Jeff: So our aim is to use to write different boards, anything from IO equipment that would allow folks to be able to have an accelerometer on their head and be able to move their head and hear from where the sound source is, to also do motor controllers like the one that is built and it’s out of here.

Tim: Now what will this cost?

Jeff: Come again.

Tim: What will this cost?

Jeff: We are aiming at the $2000 price point.

Tim: Okay. Aiming for means when? What’s your timeline right now?

Jeff: We are hoping to kickstart it this summer.

Tim: Okay. And that kickstart is going to raise money to do what, what things do you need that money to accomplish?

Jeff: So the main purpose is to be able to build machines. There are costs associated with making physical things.

Tim: Okay, sure. Now the device itself over here, how did you construct this?

Jeff: Instrumental in the process has been a hackerspace in Chicago called Pumping Station One. Right now I am working with three folks from that space. As well as some folks who are writing software that I met at a hackathon. So those guys have been just crucial in being able to help get to where we are.

Tim: So how big a team is it right now in total?

Jeff: Right now, there are six folks. Three primarily doing the hardware, and then three working on the software.

Tim: And are you all in the Chicago area?

Jeff: Three Chicago, one Miami, and then two California.

Tim: Okay. How do you coordinate that?

Jeff: So far, GitHub has been a big friend of ours, as has been the phone.

Tim: Okay. Now the things this can do, compared to say, MakerBot can do a lot of fine movement, but it can’t for instance place components?

Jeff: Right. Can you say that again?

Tim: Yeah. So MakerBot can do a lot of movement, and it can make things...

Jeff: Right.

Tim: But it can’t pick up the electronic parts, and it doesn’t have a vision system.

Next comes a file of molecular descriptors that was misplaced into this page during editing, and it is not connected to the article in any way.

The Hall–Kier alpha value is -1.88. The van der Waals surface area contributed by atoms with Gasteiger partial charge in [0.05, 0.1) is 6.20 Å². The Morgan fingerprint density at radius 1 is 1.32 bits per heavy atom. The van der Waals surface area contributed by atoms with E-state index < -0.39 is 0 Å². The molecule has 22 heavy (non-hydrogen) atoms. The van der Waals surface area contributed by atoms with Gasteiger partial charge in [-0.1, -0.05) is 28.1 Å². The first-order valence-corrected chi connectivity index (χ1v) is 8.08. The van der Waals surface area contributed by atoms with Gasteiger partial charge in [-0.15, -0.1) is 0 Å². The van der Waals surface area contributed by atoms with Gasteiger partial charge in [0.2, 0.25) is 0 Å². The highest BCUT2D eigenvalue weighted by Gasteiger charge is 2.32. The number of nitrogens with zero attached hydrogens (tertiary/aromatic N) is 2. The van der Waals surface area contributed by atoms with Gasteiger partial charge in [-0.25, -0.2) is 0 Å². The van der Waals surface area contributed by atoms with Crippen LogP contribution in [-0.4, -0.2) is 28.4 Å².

Jeff: Right. Yeah. I think in many ways that is one of the big differences between this and more of the traditional 3D printers, while we're concerned with being able to put down material and build structural things. In many ways, this is more concerned with building electronics.

Tim: Okay. Can you characterize the precision with which the board is intended to place components?

Jeff: So, I don’t want to make any promises yet as to where we will be, but the target we are aiming for is 0402 which is 0.5 mm x 1 mm.

Tim: Okay. And this device you said is going to cost probably about $2000.

Jeff: That’s what we are targeting.

Tim: Okay. That makes it in the range of makerspace and schools?

Jeff: Yeah, we would love to have makerspaces, schools, small university labs, small businesses that do electronic design, and even I think down the road hope to be in industrial spaces where they are doing development of products.

Tim: Okay. How long has this been in the works from your side?

Jeff: We started in September.

Tim: Okay. And if somebody buys one of these when they are available, what kind of software will they need to actually make a circuit?

Jeff: So it comes with a software that we’ve written.

Tim: Okay. So is it GUI-based?